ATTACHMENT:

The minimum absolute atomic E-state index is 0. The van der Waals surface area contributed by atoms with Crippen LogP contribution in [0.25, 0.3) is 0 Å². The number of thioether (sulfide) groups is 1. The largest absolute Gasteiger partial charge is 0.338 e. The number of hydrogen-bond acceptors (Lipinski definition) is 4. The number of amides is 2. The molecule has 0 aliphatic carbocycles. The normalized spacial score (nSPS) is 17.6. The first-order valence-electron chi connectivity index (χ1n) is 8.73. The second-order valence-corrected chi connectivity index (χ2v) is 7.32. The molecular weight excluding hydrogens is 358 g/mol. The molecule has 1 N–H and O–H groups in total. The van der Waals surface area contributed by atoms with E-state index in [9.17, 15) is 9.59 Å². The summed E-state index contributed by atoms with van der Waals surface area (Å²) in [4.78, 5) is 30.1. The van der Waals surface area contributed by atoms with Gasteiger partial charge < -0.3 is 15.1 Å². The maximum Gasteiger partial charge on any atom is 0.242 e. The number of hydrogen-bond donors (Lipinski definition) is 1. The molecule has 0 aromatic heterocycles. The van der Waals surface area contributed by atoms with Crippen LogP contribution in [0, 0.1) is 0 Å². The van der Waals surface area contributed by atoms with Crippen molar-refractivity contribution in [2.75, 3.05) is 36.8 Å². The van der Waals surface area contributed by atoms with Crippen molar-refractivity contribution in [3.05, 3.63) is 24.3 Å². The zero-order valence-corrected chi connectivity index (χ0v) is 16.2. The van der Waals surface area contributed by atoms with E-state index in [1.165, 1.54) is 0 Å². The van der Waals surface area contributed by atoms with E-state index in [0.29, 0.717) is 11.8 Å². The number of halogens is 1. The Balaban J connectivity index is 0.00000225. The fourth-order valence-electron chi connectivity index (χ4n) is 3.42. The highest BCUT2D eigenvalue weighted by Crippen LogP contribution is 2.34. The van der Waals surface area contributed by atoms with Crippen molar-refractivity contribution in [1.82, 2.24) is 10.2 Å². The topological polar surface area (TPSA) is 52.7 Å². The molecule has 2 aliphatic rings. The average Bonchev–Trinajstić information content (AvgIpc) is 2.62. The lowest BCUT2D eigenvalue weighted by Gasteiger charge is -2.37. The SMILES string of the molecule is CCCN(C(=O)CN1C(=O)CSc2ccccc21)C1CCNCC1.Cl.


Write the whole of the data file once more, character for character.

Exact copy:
The minimum absolute atomic E-state index is 0. The van der Waals surface area contributed by atoms with Crippen LogP contribution in [0.25, 0.3) is 0 Å². The number of thioether (sulfide) groups is 1. The largest absolute Gasteiger partial charge is 0.338 e. The number of hydrogen-bond acceptors (Lipinski definition) is 4. The number of amides is 2. The molecule has 0 aliphatic carbocycles. The normalized spacial score (nSPS) is 17.6. The first-order valence-electron chi connectivity index (χ1n) is 8.73. The second-order valence-corrected chi connectivity index (χ2v) is 7.32. The molecular weight excluding hydrogens is 358 g/mol. The molecule has 1 N–H and O–H groups in total. The van der Waals surface area contributed by atoms with E-state index in [9.17, 15) is 9.59 Å². The summed E-state index contributed by atoms with van der Waals surface area (Å²) in [4.78, 5) is 30.1. The van der Waals surface area contributed by atoms with Gasteiger partial charge < -0.3 is 15.1 Å². The maximum Gasteiger partial charge on any atom is 0.242 e. The number of hydrogen-bond donors (Lipinski definition) is 1. The molecule has 0 aromatic heterocycles. The van der Waals surface area contributed by atoms with Crippen LogP contribution in [0, 0.1) is 0 Å². The van der Waals surface area contributed by atoms with Crippen molar-refractivity contribution in [2.75, 3.05) is 36.8 Å². The van der Waals surface area contributed by atoms with Crippen molar-refractivity contribution in [3.05, 3.63) is 24.3 Å². The zero-order valence-corrected chi connectivity index (χ0v) is 16.2. The van der Waals surface area contributed by atoms with E-state index in [1.165, 1.54) is 0 Å². The van der Waals surface area contributed by atoms with E-state index in [0.29, 0.717) is 11.8 Å². The number of halogens is 1. The Balaban J connectivity index is 0.00000225. The fourth-order valence-electron chi connectivity index (χ4n) is 3.42. The highest BCUT2D eigenvalue weighted by Crippen LogP contribution is 2.34. The van der Waals surface area contributed by atoms with Crippen molar-refractivity contribution in [1.82, 2.24) is 10.2 Å². The topological polar surface area (TPSA) is 52.7 Å². The molecule has 2 aliphatic rings. The average Bonchev–Trinajstić information content (AvgIpc) is 2.62. The lowest BCUT2D eigenvalue weighted by Gasteiger charge is -2.37. The SMILES string of the molecule is CCCN(C(=O)CN1C(=O)CSc2ccccc21)C1CCNCC1.Cl.